Last week I received a letter from a long, long-time-ago next-door neighbor friend, Cyndee. Think a 50- to 60-year back kind of neighbor. The type you saw just about every day after school. Cyndee was 16 when I was 12. She was the kind of the girl-next-door that you looked up to as a very strong and decent role model. I knew Cyndee my entire youth, from day one of life until I moved away from home and married…
Cyndee wrote last week to inform me my godmother, her mom Lucille Smith, had passed away at the very accomplished age of 95.
There’s godmothers and then there’s godmothers in fact and deed. “Mrs. Smith,” as I always knew her, was the type of godmother of vintage family TV shows. The godmother reflective of past, close-knit faith communities and strong ethnic families. The godmother who was, truly, my “second” mom — and for a while at first, was my “first” mom.
Lucille Smith had passed away at 95 after a purpose-filled, joyful, disciplined life, filled with near-constant giving to those around her and those far away.
My first recallable memories of Mrs. Smith were formed three or four years after my long association began with her – more on that later.
This all goes back to the ’50s and ’60s and Mrs. Smith was the person with the United Way stickers on her window. Mrs. Smith was the person with the photos of the kids she’d “adopted” and cared for in some far-flung locale. Mrs. Smith was in the PTA, worked most of the school fundraisers, kept her home immaculate, was gracious and kind most always, and stern and direct when you had it coming. Mrs. Smith was principled in word and deed and one knew that, while she was your best adult friend, you also never crossed Mrs. Smith…
Mr. and Mrs. Smith were solidly and respectably middle-class. Back in ’64, Mrs. Smith got a metal-flake green Ford Mustang – the first year made – and kept that as-incredible-car-as-we’d-ever-seen as immaculate as her house. Back then, California was battling an immense littering problem on public roads, and Mrs. Smith kept a “zero litter” bag hanging nicely from her cigarette lighter, which stuck proudly from the center of the dash. Throw paper out the window and Mrs. Smith would teach you a lesson long remembered…
This was the mid-’60s when many, if not most, Californian (white) women were still at-home moms in suburban settings. Mrs. Smith, however, was the executive administrator to a big-wig at RCA TV manufacturing – and perhaps because of it, the Smith family was the first family I knew to boast a brand-new RCA color TV. Those of us who remember RCAs might also remember that people looked slightly green or orange. Today we’re better on that account… mostly.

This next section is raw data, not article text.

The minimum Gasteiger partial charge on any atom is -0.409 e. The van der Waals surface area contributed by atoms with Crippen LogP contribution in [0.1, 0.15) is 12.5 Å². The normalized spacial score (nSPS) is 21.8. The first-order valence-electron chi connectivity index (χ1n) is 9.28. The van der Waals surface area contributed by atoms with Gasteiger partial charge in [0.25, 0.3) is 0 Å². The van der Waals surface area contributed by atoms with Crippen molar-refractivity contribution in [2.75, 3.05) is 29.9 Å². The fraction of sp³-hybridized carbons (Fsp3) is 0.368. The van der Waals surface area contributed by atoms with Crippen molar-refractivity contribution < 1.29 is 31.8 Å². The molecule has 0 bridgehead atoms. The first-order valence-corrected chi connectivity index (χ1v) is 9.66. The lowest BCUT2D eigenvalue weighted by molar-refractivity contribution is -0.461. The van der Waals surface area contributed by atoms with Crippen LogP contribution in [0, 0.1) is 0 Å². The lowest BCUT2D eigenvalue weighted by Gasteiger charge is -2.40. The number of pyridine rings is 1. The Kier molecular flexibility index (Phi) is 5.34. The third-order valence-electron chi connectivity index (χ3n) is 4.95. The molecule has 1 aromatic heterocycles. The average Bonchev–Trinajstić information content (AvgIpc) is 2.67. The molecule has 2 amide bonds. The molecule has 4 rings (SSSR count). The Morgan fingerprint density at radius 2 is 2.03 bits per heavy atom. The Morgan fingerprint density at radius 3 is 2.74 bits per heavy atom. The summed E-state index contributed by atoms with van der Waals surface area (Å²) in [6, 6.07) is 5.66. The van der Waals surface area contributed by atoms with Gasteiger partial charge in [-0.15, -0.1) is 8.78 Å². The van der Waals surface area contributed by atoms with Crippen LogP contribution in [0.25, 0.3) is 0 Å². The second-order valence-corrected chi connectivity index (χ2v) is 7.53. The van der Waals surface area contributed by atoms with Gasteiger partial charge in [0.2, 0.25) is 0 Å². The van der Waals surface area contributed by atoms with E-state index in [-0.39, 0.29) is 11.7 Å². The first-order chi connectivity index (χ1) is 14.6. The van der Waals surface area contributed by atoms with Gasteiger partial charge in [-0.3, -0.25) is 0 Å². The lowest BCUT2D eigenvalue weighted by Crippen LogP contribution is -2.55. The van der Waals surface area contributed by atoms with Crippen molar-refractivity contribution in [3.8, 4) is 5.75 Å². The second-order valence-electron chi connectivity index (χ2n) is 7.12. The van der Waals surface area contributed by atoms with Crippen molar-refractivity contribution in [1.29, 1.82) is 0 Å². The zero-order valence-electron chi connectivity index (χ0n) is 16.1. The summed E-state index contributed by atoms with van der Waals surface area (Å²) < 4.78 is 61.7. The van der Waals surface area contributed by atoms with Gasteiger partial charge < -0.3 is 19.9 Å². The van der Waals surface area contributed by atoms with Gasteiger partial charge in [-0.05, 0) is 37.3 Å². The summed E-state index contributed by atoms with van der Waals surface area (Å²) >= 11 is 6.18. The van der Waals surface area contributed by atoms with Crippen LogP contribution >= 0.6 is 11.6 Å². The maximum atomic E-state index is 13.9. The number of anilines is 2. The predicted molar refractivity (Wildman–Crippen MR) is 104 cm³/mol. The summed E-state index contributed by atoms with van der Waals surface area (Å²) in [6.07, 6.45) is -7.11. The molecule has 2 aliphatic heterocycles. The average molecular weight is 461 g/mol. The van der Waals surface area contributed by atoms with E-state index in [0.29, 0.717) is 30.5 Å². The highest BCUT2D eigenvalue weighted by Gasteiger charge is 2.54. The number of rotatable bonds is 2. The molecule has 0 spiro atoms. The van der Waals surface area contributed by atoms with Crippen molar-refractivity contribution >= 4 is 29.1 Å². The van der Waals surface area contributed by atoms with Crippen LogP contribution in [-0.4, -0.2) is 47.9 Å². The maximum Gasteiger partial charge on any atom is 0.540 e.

Mrs. Smith was a professional businesswoman before there were many of them and she exuded confidence and poise and determination. So much so, that the example stuck, encouraging me deep in my soul to push myself upward through education and business.
When I was 12 and was a nerd interested in amateur radio, Mrs. Smith drove me over and again to Burbank for evening lessons at the Lockheed Employees Amateur Radio club. She drove us neighborhood kids to Scout activities. Took us about everywhere – to parks, movies, you name it. And Mrs. Smith got a “Dough-Boy” pool one summer and she hosted my sisters and me and half the neighborhood kids for summers on end, back when summers seemed endless and time never progressed.
Mrs. Smith was about the most kind, generous, principled and put-together person I knew growing up.
But Mrs. Smith also knew me before I knew her, and hence the very special “godmother in-deed” part of this story. My mom, Catherine Horton, had suffered rheumatic fever as a child. She developed heart problems that would be lifelong. I was the fourth of four kids, and by then I suppose the child-bearing had taken its toll. Mom gave birth to me at the UCLA medical center. She’d been there for some time before my birth – and she stayed in the hospital for nearly two months after I was born. She stayed, I went home, and the home I went to was Lucille Smith’s. This is the epitome of neighborly love.
Mrs. Smith, along with my oldest sisters, cared for me for the many weeks my mom was recuperating. Think; cradled up in caressing arms, singing to, blankies placed just so – and all the diapers, too. Mrs. Smith loved me and cared for me with her actions and deeds – over two decades.
Mrs. Smith and I began writing each other again about a year ago after an extended quiet spell. We each got two letters off back and forth before Cyndee’s letter came. I thank God I had the chance to write Mrs. Smith. She told me she was going to move in with Cyndee as she was getting “old.” I told her how she impacted my life and how much appreciation I had for all she did for me. She didn’t tell me she was dying of cancer and that’s why she was moving. She wouldn’t bother someone with that kind of thing.
Mrs. Smith could also be quite stoic, on top of all the rest.
Lately, I’ve been studying a course on personal and organizational resiliency. Appreciation for all the good things around you, large and small, turns out to be perhaps the greatest key to a resilient, robust, meaningful life.
Other than my own mom, sisters and wife – no one impacted me like my loving and caring godmother, Mrs. Lucille Smith. She helped make my life resilient and meaningful. She, and people like her, are the people who change lives for the best. Mrs. Smith is an incredible example for all.
May this well-deserving woman be received by God with very open arms.
Gary Horton’s “Full Speed to Port!” has appeared in The Signal since 2006.